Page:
Your Money: 3 Steps to Kicking Off the New Year Right

2021 is quickly coming to a close. Are you money-ready? 

At the end of every year, it’s wise to look closely at your finances and plan well to welcome in the new year with confidence. Checking each box now can save you headaches and money in the weeks and months ahead. These tasks include the ‘biggies’ like year-end tax planning (which absolutely must be completed before the clock strikes 12 on New Year’s Eve!), charitable giving, Medicare selections, and taking required minimum distributions (RMDs). I’ve also added some less apparent items that can still significantly impact your financial life. 

Here are my top 3 tips to help ring in the New Year right and begin 2022 on financially solid ground:

Plan for Tax Law Changes

Thanks to the Build Back Better Act, which was passed by the House of Representatives on November 19, 2021, and is now being considered by the Senate, the current cap on the state and local tax deduction (SALT tax limitation) is likely to increase—possibly significantly. The TJCA capped the deduction at $10,000 per year. The House plan allows unlimited write-offs for taxpayers earning less than ~$400,000/year, and then phases down the deduction for higher earners. The Senate will surely make some amendments before the bill is passed, but for those of us who live in the high-tax state of California, any change will help.

Another pending tax law change is the ‘death of the Back Door Roth’—2021 will be the last year this strategy is allowed, so take advantage of it while you can if it fits your needs. Also, the annual gift exclusion for 2021 is $15,000, but that will increase to $16,000 in 2022. Remember, the gift is per donor and per donee, which means a married couple can give someone $32,000 per year as of 2022. 

Make Smart Charitable Donations

When you turn 72, you are required to begin taking RMDs from your traditional IRA and 401(k) each year (see Tip #3). A Qualified Charitable Distribution (QCD) is one way to simultaneously fund your strategic giving plan and reduce your taxable income. If you’re over 70½, a QCD allows you to give up to $100,000/year to your charity of choice with pre-tax money. After you turn 72, the QCD counts toward your required minimum distribution. The result: though the QCD isn’t deductible, it can reduce your adjusted gross income (AGI) to lower your federal and state tax bill, as well as cut taxes on items tied to your AGI, such as Social Security benefits and Medicare premiums.

If you plan to make significant charitable contributions, a DAF or Donor Advised Fund, allows you to make a lump-sum donation to take advantage of the up-front charitable tax deduction in the current year. In essence, a DAF enables you to create a sort of private ‘foundation’ so you can take a tax deduction now (which can be especially helpful if you’ve inherited an IRA or need to offset taxes for appreciated stocks) and give later. One of my favorite DAF options is the Jewish Community Foundation of Orange County. Others to consider are Schwab CharitableFidelity Charitable, the Jewish National Fund, and DAFs offered by your university of choice.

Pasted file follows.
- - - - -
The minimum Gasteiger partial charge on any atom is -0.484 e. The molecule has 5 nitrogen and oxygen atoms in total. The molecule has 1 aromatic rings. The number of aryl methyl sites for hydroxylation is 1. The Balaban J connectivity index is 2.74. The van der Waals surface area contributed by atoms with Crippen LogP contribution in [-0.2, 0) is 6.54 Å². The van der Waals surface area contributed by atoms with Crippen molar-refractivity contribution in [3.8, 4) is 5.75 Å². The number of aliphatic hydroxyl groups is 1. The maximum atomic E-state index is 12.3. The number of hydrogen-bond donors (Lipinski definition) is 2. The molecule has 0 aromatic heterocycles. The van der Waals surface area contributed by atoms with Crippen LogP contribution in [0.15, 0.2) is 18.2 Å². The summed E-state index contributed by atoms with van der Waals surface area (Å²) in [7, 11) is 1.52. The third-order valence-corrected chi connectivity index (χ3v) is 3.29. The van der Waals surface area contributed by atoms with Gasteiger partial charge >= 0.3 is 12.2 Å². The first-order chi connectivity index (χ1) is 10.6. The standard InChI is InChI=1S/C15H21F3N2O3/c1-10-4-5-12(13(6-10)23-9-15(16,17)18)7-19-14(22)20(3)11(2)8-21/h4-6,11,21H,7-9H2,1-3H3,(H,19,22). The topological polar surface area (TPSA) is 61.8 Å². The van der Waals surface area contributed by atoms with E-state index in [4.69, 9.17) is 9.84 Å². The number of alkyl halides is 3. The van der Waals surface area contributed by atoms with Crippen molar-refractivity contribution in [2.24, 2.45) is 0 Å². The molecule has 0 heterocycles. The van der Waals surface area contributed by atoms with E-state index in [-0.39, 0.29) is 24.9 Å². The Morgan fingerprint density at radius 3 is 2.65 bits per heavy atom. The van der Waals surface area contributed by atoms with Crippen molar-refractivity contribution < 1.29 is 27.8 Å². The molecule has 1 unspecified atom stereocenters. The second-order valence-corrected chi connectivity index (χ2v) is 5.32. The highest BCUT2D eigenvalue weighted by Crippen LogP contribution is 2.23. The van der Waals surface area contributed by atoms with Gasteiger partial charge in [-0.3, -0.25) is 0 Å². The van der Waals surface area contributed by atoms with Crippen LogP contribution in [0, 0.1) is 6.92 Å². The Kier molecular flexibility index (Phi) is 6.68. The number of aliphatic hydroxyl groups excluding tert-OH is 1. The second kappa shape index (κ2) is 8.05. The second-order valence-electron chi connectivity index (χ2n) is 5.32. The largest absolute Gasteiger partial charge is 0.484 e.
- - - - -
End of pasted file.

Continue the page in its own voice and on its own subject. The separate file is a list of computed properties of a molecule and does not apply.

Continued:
To learn more about charitable strategies (including ‘bunching’ deductions into a single calendar year to exceed the standard deduction amount), see my blog post 3 tax-smart ways to make charitable gifts.

Pay Attention to Year-end Deadlines

There are myriad deadlines that come with December 31, and many of them can create massive and costly headaches if they are missed. Required minimum distributions from your qualified retirement account must be taken every year—in the right amount, from the right account. Make sure you take them! It’s also smart to verify that you have maxed out your retirement plan contributions (you can contribute additional funds up to the maximum as late as December 31); sell and realize any stock losses (tip: you can buy back what you sold after 31 days); and complete 2021 Roth conversions. And be sure to take any steps needed to manage income to avoid the IRMAA surcharge to Medicare Part B and D—sometimes reducing your income by a single dollar can make a real difference, and you’ll want to do everything you can to offset the 15% increase in Medicare Part B.

Year-end is never an easy time to focus on money. The holidays throw us a bit sideways with a long and sometimes overwhelming list of to-dos. But to begin the New Year with the greatest possible financial confidence, don’t let these essential financial tasks fall by the wayside. Inflation is rising, interest rates are climbing, and tax law changes are coming, so diligence is the key to long-term success. 

If uplifting news is your best motivation, there is some positive news to share, too: monthly Social Security benefits will increase by a whopping 5.9% in 2022 (the largest increase since 1982!), and the stock market, despite some wild volatility, has continued to rise. 2021 has done a great job of illustrating that a diversified portfolio is one of the most powerful tools to help meet your needs for the long term. What can we expect in 2022? I can predict anything but the future! But no matter which way the world turns, we are here to answer your questions, offer knowledgeable guidance, and help you grow the assets needed to pay for the life you were meant to live. We are always here to help!

Related: When Life Changes, Money Changes